The propeller in M13 is no doubt a unique feature - you would never expect to come across another random pattern like that (nor would you expect to find another Coathanger). But a random pattern is all that it is.

post-1955-0-72540900-1360506573_thumb.jp

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Thanks for that information regarding propellers, Acey. You are a treasure trove of interesting knowledge! :)

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Thanks for all your inputs to this unique feature of M13. For those who want to try seeing these propellers (yes, sometimes you can see several in one view), they appear as dark lanes and their size/numbers depends on the scope's EP used - usually a medium to high power and (I'm assuming here) the scope's size. Most people who report seeing the propellers were using scopes of 6 inches or larger - scopes that can give a clear view of the GCs core.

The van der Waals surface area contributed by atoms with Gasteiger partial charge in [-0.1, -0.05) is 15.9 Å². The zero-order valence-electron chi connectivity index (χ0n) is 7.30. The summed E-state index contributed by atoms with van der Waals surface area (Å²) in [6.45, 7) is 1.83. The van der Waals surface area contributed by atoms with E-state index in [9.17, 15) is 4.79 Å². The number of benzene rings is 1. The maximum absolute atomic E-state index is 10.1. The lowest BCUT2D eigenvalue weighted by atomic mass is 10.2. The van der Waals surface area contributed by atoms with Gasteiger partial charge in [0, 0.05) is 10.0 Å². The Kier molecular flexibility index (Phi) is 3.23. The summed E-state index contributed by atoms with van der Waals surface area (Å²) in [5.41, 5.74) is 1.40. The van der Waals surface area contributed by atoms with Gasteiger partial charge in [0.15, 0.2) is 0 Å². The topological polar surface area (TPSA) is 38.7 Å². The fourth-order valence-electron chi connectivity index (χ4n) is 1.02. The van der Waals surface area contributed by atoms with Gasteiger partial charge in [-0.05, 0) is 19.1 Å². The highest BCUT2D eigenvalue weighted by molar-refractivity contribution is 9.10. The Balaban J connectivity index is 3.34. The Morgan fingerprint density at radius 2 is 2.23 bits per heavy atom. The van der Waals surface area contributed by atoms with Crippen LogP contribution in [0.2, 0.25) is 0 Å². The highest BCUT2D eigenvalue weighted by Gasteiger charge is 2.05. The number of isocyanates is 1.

Here's a thought I never saw mentioned - could the propellers be due to the colors of the stars playing tricks with our view, even if the colors are barely observed? This would explain them being seen in photos as well as direct eyesight? I can't recall if the propellers are seen on B&W photos. If so, the mystery deepens :huh:

In regards to the size scope needed to detect these propellers, what is the smallest size limit in aperture that the propellers have been detected? I'm guessing an aperture big enough to start detecting the colors of the stars :shocked:

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I'm afraid I must be missing out as I can barely see it in the images so I'm guessing, visually, I'm snookered. Still love M13 though, despite it witholding its propeller from me..

Barry

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I still can't see it!!

But I can see a squirrel holding a pint of lager (I think

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I still can't see it!!

But I can see a squirrel holding a pint of lager (I think ).

I think you'll find it's Bitter not lager. :p